Good to see you posting the video. So some observations and going over what’s been said so far.
You actually need to get your thumb over more. The whole action comes from rotating the wrist. The knuckle joint on the index finger and the bottom of the neck act as a fulcrum. That needs to be anchored into position with your thumb gripping the neck. And the wrist rotation needs to be made with the forearm, so it is more the radius and ulna rotation.
Think of the action of turning a doorknob. If you do not use your thumb you have no purchase. If you just use your hand, your wrist joint will flex and it will be harder to turn.
As you grip and engage the forearm muscle the whole action is easier. But don’t take my word for it,
John to reiterate the thumb position, listen to what just says at the 4:00 mark.
I would also recommend you practice just doing the bend, without applying it to a lick.
For example, use Close’s “Smoke On The Water” routine, referenced here
so you can focus on just getting the action and the target tone/note right. When you have that down use it in some licks.
@elevatortrim I am thinking of muting the string after the bend but it needs work! @sclay I’m trying to pivot around the edge of my palm, just below the index finger, but your analogy to a doorknob is interesting. I’l think of that. @TheMadman_tobyjenner Good video. I think it’s given me an idea as to why I found the PRS easier to bend on: compared to my guitars. It has a very comfortable low neck profile and I believe that my thumb fitted more easily over the top edge. Another visit to the shop to check is called for. I do know it was the most comfortable electric I’ve ever tried out. Are they known for low profile necks? I’ll check out Richard’s Smoke On The Water.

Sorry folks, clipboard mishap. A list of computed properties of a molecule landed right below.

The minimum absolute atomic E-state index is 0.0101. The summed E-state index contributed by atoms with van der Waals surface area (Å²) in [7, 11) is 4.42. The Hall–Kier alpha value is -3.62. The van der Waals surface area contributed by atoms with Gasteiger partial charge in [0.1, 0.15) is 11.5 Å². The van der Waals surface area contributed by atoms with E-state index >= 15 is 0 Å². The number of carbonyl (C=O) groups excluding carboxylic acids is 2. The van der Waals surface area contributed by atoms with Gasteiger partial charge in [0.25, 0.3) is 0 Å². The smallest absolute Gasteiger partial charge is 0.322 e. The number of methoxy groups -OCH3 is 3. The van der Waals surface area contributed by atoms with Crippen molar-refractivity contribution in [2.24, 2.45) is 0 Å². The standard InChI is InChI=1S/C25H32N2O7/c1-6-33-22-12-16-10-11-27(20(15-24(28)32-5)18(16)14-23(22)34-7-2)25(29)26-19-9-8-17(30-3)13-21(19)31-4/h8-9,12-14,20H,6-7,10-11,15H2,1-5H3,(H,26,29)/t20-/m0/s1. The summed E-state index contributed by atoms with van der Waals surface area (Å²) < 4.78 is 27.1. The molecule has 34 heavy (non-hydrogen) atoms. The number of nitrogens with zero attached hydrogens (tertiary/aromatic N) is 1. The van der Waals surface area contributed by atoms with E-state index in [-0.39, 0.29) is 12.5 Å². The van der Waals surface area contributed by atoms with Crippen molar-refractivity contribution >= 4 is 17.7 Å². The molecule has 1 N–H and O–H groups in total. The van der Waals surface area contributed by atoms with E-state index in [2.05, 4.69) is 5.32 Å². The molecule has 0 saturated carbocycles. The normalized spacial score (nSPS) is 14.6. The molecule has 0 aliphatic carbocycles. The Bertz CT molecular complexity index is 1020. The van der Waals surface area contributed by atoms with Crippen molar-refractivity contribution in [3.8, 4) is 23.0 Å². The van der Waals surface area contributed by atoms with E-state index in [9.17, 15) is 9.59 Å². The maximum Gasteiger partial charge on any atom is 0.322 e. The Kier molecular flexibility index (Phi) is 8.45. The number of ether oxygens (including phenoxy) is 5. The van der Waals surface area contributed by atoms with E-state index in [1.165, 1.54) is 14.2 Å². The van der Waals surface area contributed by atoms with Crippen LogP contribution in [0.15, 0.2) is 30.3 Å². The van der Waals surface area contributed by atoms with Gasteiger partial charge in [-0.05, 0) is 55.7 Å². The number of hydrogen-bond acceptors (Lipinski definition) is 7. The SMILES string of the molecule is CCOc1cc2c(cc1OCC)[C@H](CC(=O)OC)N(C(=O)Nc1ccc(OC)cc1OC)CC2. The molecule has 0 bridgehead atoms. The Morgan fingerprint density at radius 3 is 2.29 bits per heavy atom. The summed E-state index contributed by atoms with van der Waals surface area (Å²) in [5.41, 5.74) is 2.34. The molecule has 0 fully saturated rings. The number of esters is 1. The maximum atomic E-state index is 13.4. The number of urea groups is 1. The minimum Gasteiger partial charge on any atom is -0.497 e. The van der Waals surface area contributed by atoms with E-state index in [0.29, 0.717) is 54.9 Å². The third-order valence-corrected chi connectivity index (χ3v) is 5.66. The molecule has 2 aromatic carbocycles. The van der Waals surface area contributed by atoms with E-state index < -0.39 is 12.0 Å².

I revisited the music store this morning and it’s very convincing that the PRS neck profile is way more comfortable for me than any of my current guitars. I think this is a strong argument for selling my current electrics and getting a PRS or other brand with similar advantage. I haven’t checked out any other guitars yet.
Stuart use 1 and 4 on the thick E string and 1 & 3 on the B and e, the two thinnest strings. Like most things its advisory not mandatory. When Justin first teaches the first Pentatonic scale
It only to get you used to which threads to hit/finger. In reality you will be bending a lot on the two thinner strings and using your ring finger will be stronger. But I am using another Blues teacher who encourages you to use both ring and pinkie depending on what you are playing. But I’d advocate fingering the Pent scale playing B & e with 1 & 3 (is that poetry?) but also trying to bend with your pinkie ONCE you have nailed it with your ring finger,
My 2 cents, prices vary,
I just got a 30% off deal on a PRS SE McCarty 594 in faded blue for the black friday. I can’t wait to receive it. On a side note, some reviewers said that its scale lenght (24.594") helped for bending. It was not the main reason why I bought it, but it’s nice.